Marianne Lemoine-Goumard, Director of Research at CNRS, details the latest constraints provided by the Fermi Large Area Telescope on the origin of cosmic rays.
Cosmic rays are charged particles that travel at nearly the speed of light from deep outer space and constantly bombard Earth. For over a century, scientists have tried to determine the source of these extremely energetic particles and understand how they are accelerated at these extreme energies. In our galaxy, cosmic rays are supposed to be accelerated by the shocks produced by the explosion of supernovae – the supernova remnants (SNRs). However, recent gamma-ray observations tend to challenge this longstanding paradigm.
The Fermi Large Area Telescope
Since its launch on 11 June 2008, every three hours the Fermi Large Area Telescope (LAT) scans the entire sky and deepens our view of the high-energy Universe. The LAT is designed to detect and identify gamma-ray photons from 50 MeV to more than 300 GeV.
Using eight years of data, the Fermi team released its fourth catalogue of sources, which includes 5,064 objects shining in gamma rays. In our galaxy, the gamma-ray ingredients are a pinch of pulsars, a dollop of supernova remnants, and a dash of other celestial objects such as binary systems and pulsar wind nebulae. But the main ingredient is a mystery. Indeed, half of the gamma-ray sources detected by the LAT in our galaxy are not identified. What are these sources without an obvious counterpart at any other wavelength? What role do they play in the acceleration of cosmic rays and in the galaxy’s energy budget?
Chasing cosmic-ray accelerators
To determine the sources accelerating protons amongst all objects detected by the LAT in the galaxy, the team led by Marianne Lemoine-Goumard, conducted a complete analysis of 311 objects focusing on the low-energy part of their spectrum.1 The objective was to identify the characteristic ‘pion-decay bump’ signature expected when accelerated protons interact with the surrounding matter to produce gamma-ray photons. Such analysis was already successfully performed, but for only four supernova remnants. This new and larger effort allowed the detection of 56 sources with a low energy spectral break. As expected, supernova remnants represent the dominant class of identified sources showing this signature (Fig. 1), thus confirming that they accelerate protons. Most of them are middle-aged SNRs with maximum energy of primary protons well below the knee of the cosmic-ray spectrum. As cosmic rays are believed to be accelerated in the galaxy up to the knee of the cosmic-ray spectrum (at PeV energies), one or more sources in the galaxy should act as PeVatron.
In the framework of diffusive shock acceleration, there is a general consensus that the maximum energy of protons is reached at the end of the free expansion phase, i.e., during the first 100 years of the SNR’s life. This would place the historical SNRs, Cassiopeia A, Tycho or Kepler,2 as ideal candidates. However, even if Fermi-LAT observations tend to confirm that they do accelerate protons, the maximum energy as constrained by TeV observations is lower than 100 TeV. These latest findings thus challenge the SNR paradigm for the origin of cosmic rays.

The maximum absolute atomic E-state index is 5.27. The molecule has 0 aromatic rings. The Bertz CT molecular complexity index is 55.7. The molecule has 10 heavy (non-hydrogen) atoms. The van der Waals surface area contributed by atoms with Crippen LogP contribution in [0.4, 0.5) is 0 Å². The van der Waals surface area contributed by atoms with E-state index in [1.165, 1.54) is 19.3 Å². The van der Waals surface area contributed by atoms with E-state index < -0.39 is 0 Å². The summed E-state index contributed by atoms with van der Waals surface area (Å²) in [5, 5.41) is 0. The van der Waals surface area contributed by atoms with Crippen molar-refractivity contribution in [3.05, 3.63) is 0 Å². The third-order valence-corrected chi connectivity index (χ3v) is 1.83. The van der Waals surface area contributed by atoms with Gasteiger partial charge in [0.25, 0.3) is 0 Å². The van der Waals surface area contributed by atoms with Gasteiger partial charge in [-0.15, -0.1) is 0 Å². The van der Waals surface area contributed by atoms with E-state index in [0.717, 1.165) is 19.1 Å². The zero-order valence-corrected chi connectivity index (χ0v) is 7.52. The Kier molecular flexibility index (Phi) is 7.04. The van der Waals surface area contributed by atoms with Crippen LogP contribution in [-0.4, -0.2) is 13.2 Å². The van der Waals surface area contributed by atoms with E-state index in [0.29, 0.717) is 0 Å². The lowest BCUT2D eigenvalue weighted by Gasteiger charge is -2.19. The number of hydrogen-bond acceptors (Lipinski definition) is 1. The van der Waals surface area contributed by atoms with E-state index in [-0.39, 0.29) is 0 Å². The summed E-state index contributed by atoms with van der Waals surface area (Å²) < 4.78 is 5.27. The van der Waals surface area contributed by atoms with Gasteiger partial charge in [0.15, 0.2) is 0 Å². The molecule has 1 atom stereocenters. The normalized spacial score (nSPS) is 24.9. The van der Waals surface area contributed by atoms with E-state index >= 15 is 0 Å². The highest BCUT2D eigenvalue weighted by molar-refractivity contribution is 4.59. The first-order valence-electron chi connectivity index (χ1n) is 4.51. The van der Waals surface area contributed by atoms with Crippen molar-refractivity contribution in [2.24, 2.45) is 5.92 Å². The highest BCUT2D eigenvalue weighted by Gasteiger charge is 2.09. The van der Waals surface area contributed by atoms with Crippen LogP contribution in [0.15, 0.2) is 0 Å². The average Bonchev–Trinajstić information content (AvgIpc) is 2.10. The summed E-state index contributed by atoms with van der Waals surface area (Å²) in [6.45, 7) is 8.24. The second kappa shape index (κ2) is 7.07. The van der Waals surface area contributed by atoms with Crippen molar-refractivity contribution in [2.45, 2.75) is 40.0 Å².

Looking for PeVatrons
Surprisingly, despite the small fraction of binary systems analysed, they are among the best candidates detected in the new effort conducted by Dr Lemoine-Goumard and could also play a role. This is also the case for the very famous Cygnus Cocoon (associated with 4FGL J2028.6+4110e in the Fermi catalog) which shows a significant spectral break at low energy in this new analysis as seen in Fig. 2 – further evidence of proton acceleration in this 50-pc wide star-forming region. The TeV counterpart of this source was extensively studied by large field detectors and was detected with the ARGO detector up to about 10 TeV, with the HAWC observatory up to at least 200 TeV, and recently with LHAASO up to 1.4 PeV. This gamma-ray emission was likely produced by cosmic rays freshly accelerated up to PeV energies in the enclosed star cluster Cyg OB2: this is a PeVatron. This hunt for the most extreme cosmic-ray sources in the galaxy, the PeVatrons, has now become a major focus in gamma-ray astrophysics and was given a recent impulse by the LHAASO detection of 12 ultra-high energy sources in the galactic plane. However, the limited angular resolution of the current instruments prevents from drawing any firm conclusion on the origin of the gamma-ray emission.
The upcoming observations of the Cherenkov Telescope Array, for which the LP2I Bordeaux is contributing as well, will benefit from a greatly improved angular resolution, allowing a direct comparison between the gamma-ray and the gas maps to reveal the cosmic-ray accelerators in our galaxy, constrain the acceleration mechanisms and the contribution of the different sources up to the knee of the cosmic-ray spectrum. Such major findings will be supported by the unbiased surveys provided by the Fermi Large Area Telescope at MeV-GeV energies and by LHAASO and the future Southern Wide-field Gamma-ray Observatory (SWGO) at TeV energies.
This is an exciting time for gamma-ray astrophysics and we are all looking forward to the new and next generation of projects.
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